Save Time. Save Gas. Save Money.
Check the road conditions before you leave home.
Here are some
tips for driving in inclement weather:
-- If driving a rear-wheel-drive vehicle, place added weight over the rear power wheels to improve traction. Cinder blocks, bricks and bags of sand work well for this.
-- Be sure to have emergency equipment in your vehicle – just in case. Pack a snow brush, ice scraper, paper towels (for cleaning off headlights and windshields), warm clothing, a first aid kit, simple tools, a good working flashlight, extra gloves, a pair of jumper cables, a bright red or orange cloth to tie to your vehicle antennae in case you become stranded, a fully-charged cellular telephone, and a blanket.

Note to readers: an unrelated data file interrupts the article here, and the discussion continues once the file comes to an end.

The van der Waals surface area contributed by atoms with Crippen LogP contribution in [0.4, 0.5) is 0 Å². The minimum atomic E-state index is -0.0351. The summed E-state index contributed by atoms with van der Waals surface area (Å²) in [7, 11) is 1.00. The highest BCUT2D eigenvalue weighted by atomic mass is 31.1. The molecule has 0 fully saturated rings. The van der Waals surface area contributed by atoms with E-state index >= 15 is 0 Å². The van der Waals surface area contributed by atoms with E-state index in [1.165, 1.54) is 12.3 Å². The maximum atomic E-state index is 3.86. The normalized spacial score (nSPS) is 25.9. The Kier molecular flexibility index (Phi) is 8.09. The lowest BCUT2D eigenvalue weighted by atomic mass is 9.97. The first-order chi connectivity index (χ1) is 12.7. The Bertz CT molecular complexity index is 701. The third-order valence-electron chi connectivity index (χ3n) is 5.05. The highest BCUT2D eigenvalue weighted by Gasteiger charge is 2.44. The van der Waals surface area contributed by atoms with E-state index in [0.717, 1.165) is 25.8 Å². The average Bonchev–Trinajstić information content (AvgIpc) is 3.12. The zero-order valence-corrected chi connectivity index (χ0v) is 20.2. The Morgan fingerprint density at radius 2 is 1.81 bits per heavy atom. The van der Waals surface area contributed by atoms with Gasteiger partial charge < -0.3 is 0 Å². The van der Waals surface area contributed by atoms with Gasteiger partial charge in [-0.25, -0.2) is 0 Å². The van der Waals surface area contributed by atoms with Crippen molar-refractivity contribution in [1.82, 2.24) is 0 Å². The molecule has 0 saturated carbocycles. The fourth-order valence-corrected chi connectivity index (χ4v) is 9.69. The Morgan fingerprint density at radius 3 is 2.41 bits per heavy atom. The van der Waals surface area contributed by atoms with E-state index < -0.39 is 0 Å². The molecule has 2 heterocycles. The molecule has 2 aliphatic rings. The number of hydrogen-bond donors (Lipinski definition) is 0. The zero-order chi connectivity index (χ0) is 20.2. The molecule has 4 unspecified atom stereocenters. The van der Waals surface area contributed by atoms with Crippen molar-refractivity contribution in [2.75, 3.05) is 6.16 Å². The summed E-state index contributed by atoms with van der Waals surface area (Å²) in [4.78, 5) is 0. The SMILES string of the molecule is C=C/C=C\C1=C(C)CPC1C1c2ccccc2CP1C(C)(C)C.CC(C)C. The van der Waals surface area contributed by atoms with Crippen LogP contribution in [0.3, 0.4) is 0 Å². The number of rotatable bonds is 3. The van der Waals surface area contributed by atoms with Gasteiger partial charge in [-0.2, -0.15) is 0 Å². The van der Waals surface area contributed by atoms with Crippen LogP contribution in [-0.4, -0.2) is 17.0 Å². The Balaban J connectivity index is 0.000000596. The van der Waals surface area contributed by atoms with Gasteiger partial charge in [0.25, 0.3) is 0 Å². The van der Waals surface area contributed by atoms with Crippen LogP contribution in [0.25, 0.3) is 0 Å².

-- Expect the unexpected. As the temperature falls, bridges, overpasses and roadways will become icy. Many already are. Don’t be lulled into a false sense of security thinking you will be able to stop quickly – that good ol’ feel of the road may suddenly vanish, throwing you into a dangerous skid.
-- Drive at speeds to match conditions – take it easy. It’s not a race. Even a four-wheel-drive vehicle can and will spinout on ice and snow. Clear all windows and lights of ice and snow.
-- Accelerate slowly, allow lots of room between you and the vehicle in front, and try to anticipate traffic flows well ahead of you. Figure out which lane you’d like to be in early on.
-- Once underway, keep going. When approaching a hill, observe how other vehicles are reacting and time your speed so that you will not have to stop on a steep incline.
-- Skids are caused to sudden stops, sudden acceleration and sudden steering movements. Take it slow and easy. Begin slowing much sooner than you would on dry pavement.
-- If you do skid, don’t panic. Let up on the accelerator or brake and steer the vehicle in the direction you want to go.
-- Keep tires properly inflated and your gas tank full.
And don't forget to buckle up!
Pssst......... Before you go, have you checked the weather?